Texas is also one of the few states, mainly southern, where a majority of voters think abortion should be illegal, so if it becomes more restricted there that is partly a reflection of states rights

    https://www.pewforum.org/religious-landscape-study/compare/views-about-abortion/by/state/
    "States Rights" exist within a constitutional framework - or should do. A state should not have the right to bring back racial segregation, slavery or in this case the middle ages. Their "shop a slag" law makes women sport for predatory "men".
    I would have thought abortion on demand is far more likely to do make women sport for predatory men who can have sex without consequence or risk of her getting pregnant.

    Restricting abortion to the first 6 weeks of pregnancy is also hardly the middle ages nor is it slavery. Personally I would leave it a little longer and restrict it after 15-20 weeks rather than the 24 we now have in the UK but Texas can make its own mind up
    You're batshit crazy.

    Pregnancy tests won't reveal a pregnancy until 4 or 5 weeks in. Many women won't realise they're pregnant until past the six week mark!

    Heck the moment of conception is about two weeks in. In week one "of a pregnancy" the woman isn't even pregnant yet since the clock starts at last period, not at moment of conception.

    So you're really talking maybe one week of eligibility. If you're lucky. Zero for many women.
    Given 50% of Texans want to make abortion completely illegal to only 45% who want it legal, pro choice activists are lucky to even get 6 weeks there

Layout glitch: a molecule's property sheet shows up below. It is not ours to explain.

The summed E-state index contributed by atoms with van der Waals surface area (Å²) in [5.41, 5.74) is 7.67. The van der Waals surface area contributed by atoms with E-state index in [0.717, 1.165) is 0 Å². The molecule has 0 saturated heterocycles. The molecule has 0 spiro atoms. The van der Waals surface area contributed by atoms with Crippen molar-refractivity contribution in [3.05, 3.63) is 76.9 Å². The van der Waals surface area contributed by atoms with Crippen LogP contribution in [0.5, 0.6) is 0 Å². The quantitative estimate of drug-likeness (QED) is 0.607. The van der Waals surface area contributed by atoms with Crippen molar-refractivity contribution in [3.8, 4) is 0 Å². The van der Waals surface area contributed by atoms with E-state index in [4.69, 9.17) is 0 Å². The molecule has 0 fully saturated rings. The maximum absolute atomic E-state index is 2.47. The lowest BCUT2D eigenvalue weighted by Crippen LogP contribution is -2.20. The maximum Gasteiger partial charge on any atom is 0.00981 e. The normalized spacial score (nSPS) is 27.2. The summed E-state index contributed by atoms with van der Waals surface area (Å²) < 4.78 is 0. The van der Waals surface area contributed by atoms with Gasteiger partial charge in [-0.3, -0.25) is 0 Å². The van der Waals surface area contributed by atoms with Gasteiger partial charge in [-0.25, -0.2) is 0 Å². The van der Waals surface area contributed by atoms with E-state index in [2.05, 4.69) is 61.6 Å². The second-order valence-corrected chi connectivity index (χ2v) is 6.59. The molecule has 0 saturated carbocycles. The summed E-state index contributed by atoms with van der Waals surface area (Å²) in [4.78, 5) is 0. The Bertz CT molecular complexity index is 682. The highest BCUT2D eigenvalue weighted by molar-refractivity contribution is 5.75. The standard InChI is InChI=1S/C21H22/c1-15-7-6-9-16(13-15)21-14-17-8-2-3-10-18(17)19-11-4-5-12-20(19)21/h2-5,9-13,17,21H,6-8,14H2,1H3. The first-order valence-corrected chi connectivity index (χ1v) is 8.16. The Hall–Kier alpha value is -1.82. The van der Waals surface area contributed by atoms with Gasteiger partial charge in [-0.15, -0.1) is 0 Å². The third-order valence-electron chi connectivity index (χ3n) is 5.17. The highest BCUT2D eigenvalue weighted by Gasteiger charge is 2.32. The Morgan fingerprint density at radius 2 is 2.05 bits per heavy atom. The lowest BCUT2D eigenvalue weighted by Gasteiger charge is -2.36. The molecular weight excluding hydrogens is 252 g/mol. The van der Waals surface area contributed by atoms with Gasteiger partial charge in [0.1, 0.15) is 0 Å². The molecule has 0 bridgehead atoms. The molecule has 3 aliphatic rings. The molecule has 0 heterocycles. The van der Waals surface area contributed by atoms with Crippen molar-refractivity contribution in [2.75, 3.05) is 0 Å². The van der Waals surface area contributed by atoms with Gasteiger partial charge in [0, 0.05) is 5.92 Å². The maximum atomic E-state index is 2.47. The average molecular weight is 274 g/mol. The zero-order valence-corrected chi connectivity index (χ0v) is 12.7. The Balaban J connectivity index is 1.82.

https://www.pewforum.org/religious-landscape-study/compare/views-about-abortion/by/state/
    And if 50% of Texans wanted blacks to be 2/3rds of a person and enslaved?

    Women aren't lucky to control their own bodies, it's their human rights.
    The unborn child also has rights, precisely the opposite of slavery
    No, they don't. The woman has rights, the foetus has rights when it draws it is born and draws its first breath.
    Yes they do and certainly the foetus becomes a living, sentient being well before birth. The only question is what time it does
    That is a question much discussed in Special Care Baby Units when I had to do which things. I know I 'helped', in a small way, to 'save' a very premature baby, who never developed fully, and is now a somewhat 'challenged' adult.
    So still a living, sentient being then
    Where do you put quality of life? I know the grandparents and I know the lad's condition has been a source of considerable worry and concern to his parents and to at least one set of grandparents.
    I believe in life, full stop.
    Define life, please. And not just the biological one of being able to reproduce.
    Human life from the moment a foetus becomes a living, sentient being until death must be protected
    Sorry, but what is a 'living, sentient being'?

    The age at which a foetus became capable of independent life some years ago was less than now.
    And rightly so, the current time limit in the UK is well beyond the European average of 12 weeks let alone the 6 weeks Texas now has.

    If we get another Tory majority or there is a Tory government supported by the DUP, I would hope the abortion time limit could be reduced to 12-14 weeks from pregnancy at least
    You are, seriously, trying to create a situation where a woman doesn't realise she is pregnant before the cut-off time after which she cannot get an abortion.